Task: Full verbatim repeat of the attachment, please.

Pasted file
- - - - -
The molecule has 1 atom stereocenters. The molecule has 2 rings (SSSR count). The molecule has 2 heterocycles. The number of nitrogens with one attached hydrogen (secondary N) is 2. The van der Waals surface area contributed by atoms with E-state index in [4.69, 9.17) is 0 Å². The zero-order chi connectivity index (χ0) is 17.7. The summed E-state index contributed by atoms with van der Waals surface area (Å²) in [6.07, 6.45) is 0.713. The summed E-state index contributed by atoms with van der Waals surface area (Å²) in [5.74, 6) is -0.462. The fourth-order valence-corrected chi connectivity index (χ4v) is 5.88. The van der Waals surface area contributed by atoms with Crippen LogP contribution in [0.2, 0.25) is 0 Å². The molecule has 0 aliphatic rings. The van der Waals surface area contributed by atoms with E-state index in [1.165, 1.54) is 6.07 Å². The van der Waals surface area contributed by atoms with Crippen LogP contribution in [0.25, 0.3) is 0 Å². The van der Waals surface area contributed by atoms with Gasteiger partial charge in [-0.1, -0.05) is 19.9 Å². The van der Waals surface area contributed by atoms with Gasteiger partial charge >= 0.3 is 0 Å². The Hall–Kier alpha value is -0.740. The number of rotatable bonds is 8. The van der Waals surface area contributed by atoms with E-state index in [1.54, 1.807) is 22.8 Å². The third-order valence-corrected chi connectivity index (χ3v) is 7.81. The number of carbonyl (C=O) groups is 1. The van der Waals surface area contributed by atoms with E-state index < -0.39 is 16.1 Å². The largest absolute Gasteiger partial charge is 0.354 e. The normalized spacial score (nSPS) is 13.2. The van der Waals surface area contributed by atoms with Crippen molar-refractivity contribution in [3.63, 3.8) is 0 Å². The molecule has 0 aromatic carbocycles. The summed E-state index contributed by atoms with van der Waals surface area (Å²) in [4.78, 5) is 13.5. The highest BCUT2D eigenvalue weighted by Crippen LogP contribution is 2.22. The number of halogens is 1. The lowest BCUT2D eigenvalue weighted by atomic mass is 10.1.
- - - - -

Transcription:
The molecule has 1 atom stereocenters. The molecule has 2 rings (SSSR count). The molecule has 2 heterocycles. The number of nitrogens with one attached hydrogen (secondary N) is 2. The van der Waals surface area contributed by atoms with E-state index in [4.69, 9.17) is 0 Å². The zero-order chi connectivity index (χ0) is 17.7. The summed E-state index contributed by atoms with van der Waals surface area (Å²) in [6.07, 6.45) is 0.713. The summed E-state index contributed by atoms with van der Waals surface area (Å²) in [5.74, 6) is -0.462. The fourth-order valence-corrected chi connectivity index (χ4v) is 5.88. The van der Waals surface area contributed by atoms with Crippen LogP contribution in [0.2, 0.25) is 0 Å². The molecule has 0 aliphatic rings. The van der Waals surface area contributed by atoms with E-state index in [1.165, 1.54) is 6.07 Å². The van der Waals surface area contributed by atoms with Crippen LogP contribution in [0.25, 0.3) is 0 Å². The van der Waals surface area contributed by atoms with Gasteiger partial charge in [-0.1, -0.05) is 19.9 Å². The van der Waals surface area contributed by atoms with Gasteiger partial charge >= 0.3 is 0 Å². The Hall–Kier alpha value is -0.740. The number of rotatable bonds is 8. The van der Waals surface area contributed by atoms with E-state index in [1.54, 1.807) is 22.8 Å². The third-order valence-corrected chi connectivity index (χ3v) is 7.81. The number of carbonyl (C=O) groups is 1. The van der Waals surface area contributed by atoms with E-state index < -0.39 is 16.1 Å². The largest absolute Gasteiger partial charge is 0.354 e. The normalized spacial score (nSPS) is 13.2. The van der Waals surface area contributed by atoms with Crippen molar-refractivity contribution in [3.63, 3.8) is 0 Å². The molecule has 0 aromatic carbocycles. The summed E-state index contributed by atoms with van der Waals surface area (Å²) in [4.78, 5) is 13.5. The highest BCUT2D eigenvalue weighted by Crippen LogP contribution is 2.22. The number of halogens is 1. The lowest BCUT2D eigenvalue weighted by atomic mass is 10.1.